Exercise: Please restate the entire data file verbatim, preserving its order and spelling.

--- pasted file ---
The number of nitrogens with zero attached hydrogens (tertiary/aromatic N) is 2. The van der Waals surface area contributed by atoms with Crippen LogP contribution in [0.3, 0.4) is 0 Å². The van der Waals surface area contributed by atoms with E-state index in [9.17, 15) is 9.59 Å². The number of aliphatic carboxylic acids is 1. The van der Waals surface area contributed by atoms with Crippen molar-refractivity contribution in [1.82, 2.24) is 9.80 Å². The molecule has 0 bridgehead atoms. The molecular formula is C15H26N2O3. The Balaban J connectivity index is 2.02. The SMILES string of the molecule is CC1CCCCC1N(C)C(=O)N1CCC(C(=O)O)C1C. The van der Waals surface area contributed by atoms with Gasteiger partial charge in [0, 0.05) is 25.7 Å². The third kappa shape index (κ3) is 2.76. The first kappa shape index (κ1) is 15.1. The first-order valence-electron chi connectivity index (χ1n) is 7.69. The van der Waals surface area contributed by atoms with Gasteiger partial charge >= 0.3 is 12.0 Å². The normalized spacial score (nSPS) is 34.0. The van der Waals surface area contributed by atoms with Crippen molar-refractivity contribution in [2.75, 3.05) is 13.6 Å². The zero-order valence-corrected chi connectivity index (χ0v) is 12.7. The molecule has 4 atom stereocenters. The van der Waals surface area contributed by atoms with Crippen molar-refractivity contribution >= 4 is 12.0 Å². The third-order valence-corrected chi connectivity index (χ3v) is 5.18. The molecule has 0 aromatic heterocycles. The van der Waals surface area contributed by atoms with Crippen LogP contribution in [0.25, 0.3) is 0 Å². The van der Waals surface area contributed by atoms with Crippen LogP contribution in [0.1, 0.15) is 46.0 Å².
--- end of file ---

The number of nitrogens with zero attached hydrogens (tertiary/aromatic N) is 2. The van der Waals surface area contributed by atoms with Crippen LogP contribution in [0.3, 0.4) is 0 Å². The van der Waals surface area contributed by atoms with E-state index in [9.17, 15) is 9.59 Å². The number of aliphatic carboxylic acids is 1. The van der Waals surface area contributed by atoms with Crippen molar-refractivity contribution in [1.82, 2.24) is 9.80 Å². The molecule has 0 bridgehead atoms. The molecular formula is C15H26N2O3. The Balaban J connectivity index is 2.02. The SMILES string of the molecule is CC1CCCCC1N(C)C(=O)N1CCC(C(=O)O)C1C. The van der Waals surface area contributed by atoms with Gasteiger partial charge in [0, 0.05) is 25.7 Å². The third kappa shape index (κ3) is 2.76. The first kappa shape index (κ1) is 15.1. The first-order valence-electron chi connectivity index (χ1n) is 7.69. The van der Waals surface area contributed by atoms with Gasteiger partial charge >= 0.3 is 12.0 Å². The normalized spacial score (nSPS) is 34.0. The van der Waals surface area contributed by atoms with Crippen molar-refractivity contribution in [2.75, 3.05) is 13.6 Å². The zero-order valence-corrected chi connectivity index (χ0v) is 12.7. The molecule has 4 atom stereocenters. The van der Waals surface area contributed by atoms with Crippen molar-refractivity contribution >= 4 is 12.0 Å². The third-order valence-corrected chi connectivity index (χ3v) is 5.18. The molecule has 0 aromatic heterocycles. The van der Waals surface area contributed by atoms with Crippen LogP contribution in [0.25, 0.3) is 0 Å². The van der Waals surface area contributed by atoms with Crippen LogP contribution in [0.1, 0.15) is 46.0 Å².